Anyone can work hard. The best have the discipline to recover. – Lauren Fleshman
Our society doesn’t put enough emphasis on rest and recovery and the discipline to do so. This should be an area that we incorporate into our training instead of an afterthought. We are constantly flooded with images of hard workouts and hashtags like #nevermissamonday, but no one is talking about the discipline to recover. We have brainwashed ourselves to believe that if we aren’t working out full throttle everyday then we aren’t doing it right and we will never reach our goals.
Hard workouts are so important, but recovering correctly and efficiently from them is equally important. Without the proper rest and recovery post workout we just put ourselves into an unhealthy training deficit. If we go to the well everyday eventually there won’t be anything there to draw from because we haven’t given it time naturally to fill again.
Everyone’s body is different, has unique needs and adapts in various ways. Not all of us can recover like super phenom Mike Wardian.
We must be open minded about recovery and willing to try out various tools to see what works for us. Real athletes treat their bodies with respect.
As usual, I am not a fitness professional or running coach. I’m not a health professional either. I’m just a girl who has tried all sorts of techniques to feel better and recover quicker. All information in this post should be taken as advice from one runner to another unless otherwise stated.
There are so many recovery techniques and styles. Here are some examples.
This is one of the most popular and easiest techniques. Compression pants, socks, sleeves and boots are an easy way to help blood circulate to areas of the body that need healing.
Most of us aren’t getting enough sleep and have a difficult time adjusting our sleep schedule once the workouts start getting harder. This is very individual so find what works for you and pencil it into your training plan. When I’m marathon training and the long runs start to get longer than 15 miles I schedule a post run nap on my training calendar. I add this to the time block I allow for the run. Sometimes a 30 minute nap allows me to recover and since it’s already in my training calendar I’ve given myself the time so I have no excuse to dismiss it.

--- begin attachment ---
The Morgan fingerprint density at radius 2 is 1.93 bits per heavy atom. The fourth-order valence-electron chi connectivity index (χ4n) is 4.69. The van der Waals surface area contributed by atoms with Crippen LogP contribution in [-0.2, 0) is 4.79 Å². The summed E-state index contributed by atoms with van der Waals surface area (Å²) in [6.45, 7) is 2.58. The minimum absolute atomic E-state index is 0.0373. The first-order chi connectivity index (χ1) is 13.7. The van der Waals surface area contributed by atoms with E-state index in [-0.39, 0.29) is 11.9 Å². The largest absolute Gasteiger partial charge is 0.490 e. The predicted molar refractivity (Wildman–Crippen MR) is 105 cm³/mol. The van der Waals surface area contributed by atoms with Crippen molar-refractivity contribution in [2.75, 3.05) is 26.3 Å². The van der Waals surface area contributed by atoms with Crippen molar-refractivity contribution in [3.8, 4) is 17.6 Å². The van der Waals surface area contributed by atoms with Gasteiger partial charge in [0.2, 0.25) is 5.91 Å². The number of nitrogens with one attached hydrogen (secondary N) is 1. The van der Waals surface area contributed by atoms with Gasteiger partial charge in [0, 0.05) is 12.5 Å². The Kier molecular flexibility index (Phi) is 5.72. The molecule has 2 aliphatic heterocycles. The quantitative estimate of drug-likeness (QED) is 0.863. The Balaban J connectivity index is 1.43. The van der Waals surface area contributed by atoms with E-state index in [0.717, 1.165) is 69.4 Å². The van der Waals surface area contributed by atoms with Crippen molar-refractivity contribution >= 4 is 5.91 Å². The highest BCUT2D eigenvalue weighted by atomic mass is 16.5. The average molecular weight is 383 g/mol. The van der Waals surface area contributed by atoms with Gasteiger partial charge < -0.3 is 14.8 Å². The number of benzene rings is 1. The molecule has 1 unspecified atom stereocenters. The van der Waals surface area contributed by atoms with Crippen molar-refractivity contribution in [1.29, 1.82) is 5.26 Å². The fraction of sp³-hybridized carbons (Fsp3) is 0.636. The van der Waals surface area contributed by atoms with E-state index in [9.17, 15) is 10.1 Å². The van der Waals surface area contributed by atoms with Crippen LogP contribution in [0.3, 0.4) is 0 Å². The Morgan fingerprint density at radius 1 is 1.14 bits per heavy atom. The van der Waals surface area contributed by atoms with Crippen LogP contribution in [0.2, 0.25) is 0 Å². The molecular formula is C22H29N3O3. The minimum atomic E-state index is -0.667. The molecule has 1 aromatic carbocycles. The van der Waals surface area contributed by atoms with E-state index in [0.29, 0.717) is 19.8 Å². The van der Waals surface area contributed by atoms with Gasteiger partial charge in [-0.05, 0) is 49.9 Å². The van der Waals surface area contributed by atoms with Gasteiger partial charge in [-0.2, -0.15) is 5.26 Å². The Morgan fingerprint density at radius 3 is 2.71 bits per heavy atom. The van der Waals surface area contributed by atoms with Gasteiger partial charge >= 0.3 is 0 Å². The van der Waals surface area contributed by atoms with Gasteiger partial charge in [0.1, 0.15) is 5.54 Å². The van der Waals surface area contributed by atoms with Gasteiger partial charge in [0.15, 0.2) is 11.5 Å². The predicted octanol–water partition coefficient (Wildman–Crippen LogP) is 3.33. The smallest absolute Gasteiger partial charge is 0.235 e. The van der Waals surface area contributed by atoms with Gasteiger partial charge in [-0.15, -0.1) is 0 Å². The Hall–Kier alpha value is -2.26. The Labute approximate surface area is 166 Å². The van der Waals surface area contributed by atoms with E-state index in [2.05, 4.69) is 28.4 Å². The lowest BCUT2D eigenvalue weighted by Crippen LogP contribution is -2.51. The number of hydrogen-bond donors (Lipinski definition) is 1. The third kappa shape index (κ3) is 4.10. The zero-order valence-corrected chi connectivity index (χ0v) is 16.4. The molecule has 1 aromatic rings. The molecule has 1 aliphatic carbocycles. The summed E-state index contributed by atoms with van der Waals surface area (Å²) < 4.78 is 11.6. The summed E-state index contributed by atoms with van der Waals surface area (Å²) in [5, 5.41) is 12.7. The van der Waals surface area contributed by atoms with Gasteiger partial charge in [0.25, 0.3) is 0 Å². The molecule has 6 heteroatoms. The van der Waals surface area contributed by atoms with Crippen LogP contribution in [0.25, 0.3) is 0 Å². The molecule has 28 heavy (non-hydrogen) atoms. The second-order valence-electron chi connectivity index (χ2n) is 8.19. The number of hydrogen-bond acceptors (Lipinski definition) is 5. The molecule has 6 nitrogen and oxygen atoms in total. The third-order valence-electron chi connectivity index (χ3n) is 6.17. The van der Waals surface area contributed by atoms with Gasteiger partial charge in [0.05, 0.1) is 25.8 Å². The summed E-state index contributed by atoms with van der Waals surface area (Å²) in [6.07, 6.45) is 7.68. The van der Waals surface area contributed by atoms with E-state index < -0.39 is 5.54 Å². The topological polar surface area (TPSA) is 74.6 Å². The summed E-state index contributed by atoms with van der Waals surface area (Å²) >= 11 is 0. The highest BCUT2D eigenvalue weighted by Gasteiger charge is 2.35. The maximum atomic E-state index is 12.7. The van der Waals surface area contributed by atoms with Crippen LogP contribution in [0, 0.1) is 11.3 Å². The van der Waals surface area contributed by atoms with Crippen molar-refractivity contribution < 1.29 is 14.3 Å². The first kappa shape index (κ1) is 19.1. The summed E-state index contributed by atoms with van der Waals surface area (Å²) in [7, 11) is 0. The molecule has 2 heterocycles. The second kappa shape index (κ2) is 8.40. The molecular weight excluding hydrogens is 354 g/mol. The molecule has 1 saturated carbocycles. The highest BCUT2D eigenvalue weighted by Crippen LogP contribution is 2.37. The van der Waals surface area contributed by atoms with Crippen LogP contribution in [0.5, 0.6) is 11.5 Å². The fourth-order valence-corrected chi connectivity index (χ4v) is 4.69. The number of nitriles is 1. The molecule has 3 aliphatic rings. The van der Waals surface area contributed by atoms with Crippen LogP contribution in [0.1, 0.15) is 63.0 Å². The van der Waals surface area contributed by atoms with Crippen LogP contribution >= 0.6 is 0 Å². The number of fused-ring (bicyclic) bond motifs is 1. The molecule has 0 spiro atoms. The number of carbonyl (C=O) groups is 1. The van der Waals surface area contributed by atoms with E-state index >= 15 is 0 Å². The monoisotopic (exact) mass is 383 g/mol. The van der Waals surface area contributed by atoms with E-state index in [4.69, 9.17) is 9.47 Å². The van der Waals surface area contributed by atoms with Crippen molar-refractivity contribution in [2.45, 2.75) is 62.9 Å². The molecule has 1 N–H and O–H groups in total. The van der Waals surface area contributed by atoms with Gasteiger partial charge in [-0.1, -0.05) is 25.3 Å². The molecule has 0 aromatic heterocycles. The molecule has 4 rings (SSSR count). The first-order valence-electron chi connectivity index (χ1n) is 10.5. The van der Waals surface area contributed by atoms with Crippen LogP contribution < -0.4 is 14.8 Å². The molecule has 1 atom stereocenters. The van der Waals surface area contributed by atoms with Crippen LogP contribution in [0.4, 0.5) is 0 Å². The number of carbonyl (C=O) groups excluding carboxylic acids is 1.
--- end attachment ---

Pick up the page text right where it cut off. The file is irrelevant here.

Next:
Epsom Salt or Ice Bath
These things work! Epsom salt contains magnesium which aids in muscle recovery whereas an ice bath helps to prevent further inflammation. Ice baths keep me healthy and I can tell when I skip one.
Everyone has what works for them, but we can all agree that a diet rich in whole foods is best. Whole foods provide both the macro and micro nutrients that our bodies need to work properly.
Protein and carbs post workout are important because you want to help rebuild your body after the stress of exercise. Not every workout will demand the same nudge to recover. More about that here.
I am also a big advocate of taking raw BCAAs during nearly every workout, but especially during hard efforts like long runs and weight lifting sessions. This has really helped me handle the demands of tough efforts. More about my experience with BCAAs here.